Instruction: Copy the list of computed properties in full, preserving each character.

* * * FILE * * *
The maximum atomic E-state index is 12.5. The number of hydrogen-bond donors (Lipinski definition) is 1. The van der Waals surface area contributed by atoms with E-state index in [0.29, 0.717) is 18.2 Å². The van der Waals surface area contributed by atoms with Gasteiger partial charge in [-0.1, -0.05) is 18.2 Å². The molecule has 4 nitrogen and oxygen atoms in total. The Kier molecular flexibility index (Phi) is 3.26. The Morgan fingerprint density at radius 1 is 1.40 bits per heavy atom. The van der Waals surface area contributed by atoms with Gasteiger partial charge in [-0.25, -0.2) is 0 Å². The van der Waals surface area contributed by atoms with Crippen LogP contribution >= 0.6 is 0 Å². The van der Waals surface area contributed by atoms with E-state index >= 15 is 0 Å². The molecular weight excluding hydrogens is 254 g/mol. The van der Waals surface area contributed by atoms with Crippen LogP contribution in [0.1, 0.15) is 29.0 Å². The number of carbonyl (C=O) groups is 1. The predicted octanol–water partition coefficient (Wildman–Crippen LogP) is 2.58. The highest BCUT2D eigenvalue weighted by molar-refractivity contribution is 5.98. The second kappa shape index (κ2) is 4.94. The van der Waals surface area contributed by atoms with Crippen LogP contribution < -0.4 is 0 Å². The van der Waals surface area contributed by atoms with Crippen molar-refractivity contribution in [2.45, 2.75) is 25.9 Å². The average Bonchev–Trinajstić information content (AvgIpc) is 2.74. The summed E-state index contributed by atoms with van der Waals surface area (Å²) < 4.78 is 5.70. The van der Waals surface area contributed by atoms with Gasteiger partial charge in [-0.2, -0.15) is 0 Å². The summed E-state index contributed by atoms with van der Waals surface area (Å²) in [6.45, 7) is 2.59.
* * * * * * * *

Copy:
The maximum atomic E-state index is 12.5. The number of hydrogen-bond donors (Lipinski definition) is 1. The van der Waals surface area contributed by atoms with E-state index in [0.29, 0.717) is 18.2 Å². The van der Waals surface area contributed by atoms with Gasteiger partial charge in [-0.1, -0.05) is 18.2 Å². The molecule has 4 nitrogen and oxygen atoms in total. The Kier molecular flexibility index (Phi) is 3.26. The Morgan fingerprint density at radius 1 is 1.40 bits per heavy atom. The van der Waals surface area contributed by atoms with Gasteiger partial charge in [-0.25, -0.2) is 0 Å². The van der Waals surface area contributed by atoms with Crippen LogP contribution >= 0.6 is 0 Å². The van der Waals surface area contributed by atoms with E-state index >= 15 is 0 Å². The molecular weight excluding hydrogens is 254 g/mol. The van der Waals surface area contributed by atoms with Crippen LogP contribution in [0.1, 0.15) is 29.0 Å². The number of carbonyl (C=O) groups is 1. The predicted octanol–water partition coefficient (Wildman–Crippen LogP) is 2.58. The highest BCUT2D eigenvalue weighted by molar-refractivity contribution is 5.98. The second kappa shape index (κ2) is 4.94. The van der Waals surface area contributed by atoms with Crippen LogP contribution < -0.4 is 0 Å². The van der Waals surface area contributed by atoms with Crippen molar-refractivity contribution in [2.45, 2.75) is 25.9 Å². The average Bonchev–Trinajstić information content (AvgIpc) is 2.74. The summed E-state index contributed by atoms with van der Waals surface area (Å²) < 4.78 is 5.70. The van der Waals surface area contributed by atoms with Gasteiger partial charge in [-0.2, -0.15) is 0 Å². The summed E-state index contributed by atoms with van der Waals surface area (Å²) in [6.45, 7) is 2.59.